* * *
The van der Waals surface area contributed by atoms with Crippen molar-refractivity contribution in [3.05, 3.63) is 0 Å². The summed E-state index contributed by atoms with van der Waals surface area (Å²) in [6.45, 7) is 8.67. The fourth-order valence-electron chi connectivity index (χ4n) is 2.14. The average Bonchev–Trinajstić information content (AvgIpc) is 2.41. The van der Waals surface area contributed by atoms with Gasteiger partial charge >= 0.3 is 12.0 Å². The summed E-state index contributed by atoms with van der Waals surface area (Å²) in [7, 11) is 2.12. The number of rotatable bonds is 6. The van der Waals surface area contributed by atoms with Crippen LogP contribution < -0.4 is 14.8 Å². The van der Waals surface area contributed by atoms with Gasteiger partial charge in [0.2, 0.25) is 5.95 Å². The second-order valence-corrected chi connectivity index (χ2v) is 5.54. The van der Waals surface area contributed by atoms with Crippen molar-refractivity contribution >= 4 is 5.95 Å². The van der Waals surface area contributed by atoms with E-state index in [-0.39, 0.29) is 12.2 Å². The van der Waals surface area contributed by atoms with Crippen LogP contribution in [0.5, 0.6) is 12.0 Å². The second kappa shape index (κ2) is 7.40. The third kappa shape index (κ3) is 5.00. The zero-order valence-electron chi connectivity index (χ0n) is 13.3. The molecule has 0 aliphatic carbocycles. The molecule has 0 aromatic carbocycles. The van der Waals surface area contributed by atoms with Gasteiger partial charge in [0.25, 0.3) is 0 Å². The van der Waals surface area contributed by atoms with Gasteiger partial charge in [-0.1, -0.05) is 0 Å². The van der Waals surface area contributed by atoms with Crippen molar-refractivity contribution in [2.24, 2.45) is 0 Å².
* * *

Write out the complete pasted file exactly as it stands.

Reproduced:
The van der Waals surface area contributed by atoms with Crippen molar-refractivity contribution in [3.05, 3.63) is 0 Å². The summed E-state index contributed by atoms with van der Waals surface area (Å²) in [6.45, 7) is 8.67. The fourth-order valence-electron chi connectivity index (χ4n) is 2.14. The average Bonchev–Trinajstić information content (AvgIpc) is 2.41. The van der Waals surface area contributed by atoms with Gasteiger partial charge >= 0.3 is 12.0 Å². The summed E-state index contributed by atoms with van der Waals surface area (Å²) in [7, 11) is 2.12. The number of rotatable bonds is 6. The van der Waals surface area contributed by atoms with Crippen LogP contribution < -0.4 is 14.8 Å². The van der Waals surface area contributed by atoms with Gasteiger partial charge in [0.2, 0.25) is 5.95 Å². The second-order valence-corrected chi connectivity index (χ2v) is 5.54. The van der Waals surface area contributed by atoms with Crippen molar-refractivity contribution >= 4 is 5.95 Å². The van der Waals surface area contributed by atoms with E-state index in [-0.39, 0.29) is 12.2 Å². The van der Waals surface area contributed by atoms with Crippen LogP contribution in [0.5, 0.6) is 12.0 Å². The second kappa shape index (κ2) is 7.40. The third kappa shape index (κ3) is 5.00. The zero-order valence-electron chi connectivity index (χ0n) is 13.3. The molecule has 0 aliphatic carbocycles. The molecule has 0 aromatic carbocycles. The van der Waals surface area contributed by atoms with Gasteiger partial charge in [0.25, 0.3) is 0 Å². The van der Waals surface area contributed by atoms with Gasteiger partial charge in [-0.1, -0.05) is 0 Å². The van der Waals surface area contributed by atoms with Crippen molar-refractivity contribution in [2.24, 2.45) is 0 Å².